We gathered for dinner at Donna’s home in Manhattan at six in the evening. Donna and Ben had prepared Kus-Kus with a side of fruit with Miranda bringing garlic bread while I provided the all-important wine. Ben is retired but in a former life taught communication studies at Kansas State. Donna still worked actively at the university and among communities across the state facilitating deliberation on topics she held near and dear to her heart. Miranda was a student, sitting quietly. Our conversation began with the meaning of citizenship. Though hard to define as an abstract concept there was a concrete belief that citizenship necessitated civic participation. Donna brought up Jury duty, while never directly stating so, expressed frustration with those who skip out on what she saw as the manifestation of a shared civic obligation. From there, Donna and Ben shared war stories about the different juries they had served on. The conversation turned to jury nullification, leading us to grapple with the difficulty of what participation required. Was it enough to show up or is there an unspoken direction that citizens must follow once there. Donna, Ben, Miranda and myself quickly came to understand that we mostly existed to the left of the political spectrum so our conversation naturally struck to those perspectives. This can be used as an interesting example of enclave deliberation, as we felt comfortable enough to express political beliefs without appealing to someone else’s sense of fairness. Still, even with similar perspectives the conversation never become an echo chamber of reinforcing inaccurate beliefs, but rather a lively place to share stories. An interesting part came on the Vietnam war. I was curious how Donna and Ben felt about the impact the Vietnam conflict had on them politically. My family immigrated to the US so older leftist perspectives on the conflict were things I only saw in history texts but Donna and Ben had lived it. They shared a deep belief that the war was the defining issue of their generation, still remember specifics of the conflict that I had never learned of. Education was another issue that we all felt strongly about. Apparently Ben paid 125 dollars as for his full tuition at kstate when he was a student, which is now less than ¼ of the cost for a single class. It was interesting to sit with them and hear their perspectives. I had learned from Donna about her interests in regards to housing and water. She told stories of when she sat on an advisory committee for the city reviewing potential “variant” housing providing a real life example of civic participation.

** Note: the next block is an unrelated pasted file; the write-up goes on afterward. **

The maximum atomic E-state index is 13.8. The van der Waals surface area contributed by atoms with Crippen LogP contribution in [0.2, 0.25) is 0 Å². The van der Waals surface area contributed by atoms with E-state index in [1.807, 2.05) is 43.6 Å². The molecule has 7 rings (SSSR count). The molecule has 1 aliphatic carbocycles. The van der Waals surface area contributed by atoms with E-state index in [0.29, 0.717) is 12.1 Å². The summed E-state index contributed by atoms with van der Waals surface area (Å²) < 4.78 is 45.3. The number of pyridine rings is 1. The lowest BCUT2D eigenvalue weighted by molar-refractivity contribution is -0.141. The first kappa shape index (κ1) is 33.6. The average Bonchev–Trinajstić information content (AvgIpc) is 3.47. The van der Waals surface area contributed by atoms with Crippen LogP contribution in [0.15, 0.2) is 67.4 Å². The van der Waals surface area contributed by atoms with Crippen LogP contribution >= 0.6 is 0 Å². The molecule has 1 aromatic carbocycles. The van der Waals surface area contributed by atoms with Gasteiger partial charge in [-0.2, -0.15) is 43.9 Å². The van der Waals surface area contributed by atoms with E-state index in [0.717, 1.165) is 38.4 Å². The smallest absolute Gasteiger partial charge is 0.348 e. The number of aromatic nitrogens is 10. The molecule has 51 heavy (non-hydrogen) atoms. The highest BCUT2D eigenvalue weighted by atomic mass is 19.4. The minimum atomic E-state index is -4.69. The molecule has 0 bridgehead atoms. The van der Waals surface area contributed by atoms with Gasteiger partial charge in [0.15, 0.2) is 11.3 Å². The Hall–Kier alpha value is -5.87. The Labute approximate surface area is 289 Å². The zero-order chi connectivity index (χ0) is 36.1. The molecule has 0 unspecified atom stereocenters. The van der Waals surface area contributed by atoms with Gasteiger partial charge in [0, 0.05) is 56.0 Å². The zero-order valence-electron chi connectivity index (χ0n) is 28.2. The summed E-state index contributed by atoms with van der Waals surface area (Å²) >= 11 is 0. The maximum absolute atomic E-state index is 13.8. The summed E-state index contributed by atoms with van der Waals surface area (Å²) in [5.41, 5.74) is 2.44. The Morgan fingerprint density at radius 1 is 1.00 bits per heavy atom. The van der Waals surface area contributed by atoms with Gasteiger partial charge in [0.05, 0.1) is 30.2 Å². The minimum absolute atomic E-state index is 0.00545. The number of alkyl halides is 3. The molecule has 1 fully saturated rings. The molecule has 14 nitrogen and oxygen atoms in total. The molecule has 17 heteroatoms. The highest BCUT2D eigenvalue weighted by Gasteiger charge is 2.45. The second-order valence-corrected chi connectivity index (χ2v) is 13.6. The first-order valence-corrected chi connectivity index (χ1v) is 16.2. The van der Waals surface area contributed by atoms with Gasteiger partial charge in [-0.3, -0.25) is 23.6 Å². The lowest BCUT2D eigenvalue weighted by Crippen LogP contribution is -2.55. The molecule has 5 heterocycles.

I think the meeting provided a real life example of the potentials and limitations of deliberation. On a positive not Donna and Ben were both pleasant people concerned with the wellbeing of their community. They had both made the active decision to be politically involved when able, and have done so over the course of their lives. In that sense, it was a unique experience to have an earnest cross generational dialogue. One that had given both sides of the generational divide more of an insight into how the other lives. Yet despite the positive quality of our conversation the dialogue wasn’t perfect. Speaking only for myself, there were times were racial differences in the room were acute. Specifically, a moment in the conversation came where the Flint water crisis was alluded to as the impetus for Donna and Ben’s community to relay piping. Although for them this was an innocuous connection since their action was directly linked to the water crisis, for me as a young black man comparing the two is just inappropriate. The Flint Water crisis is symbolic of a systemic neglect which could only happen to black communities, while Flint served only as reminder they could change their piping willy nilly. Even though our dialogues were on the whole fruitful, that does not mean they were perfect. These interactions show has dialogue cannot be a catch all solution since difference is fundamentally incapable of expression. Even if we can talk about a wide breath of issues with commonality the very fact real difference exist between our social lives mean that some gaps will always exist no matter what we talk about. That does not mean that I would through away the dinner conversation we had that night, but rather why dialogue is needed more. It is important for white Americans who are more racially progressive to talk within their communities so that when inter-racial dialogue occurs black people aren’t always forced into a teaching position even if perfect understanding is not possible.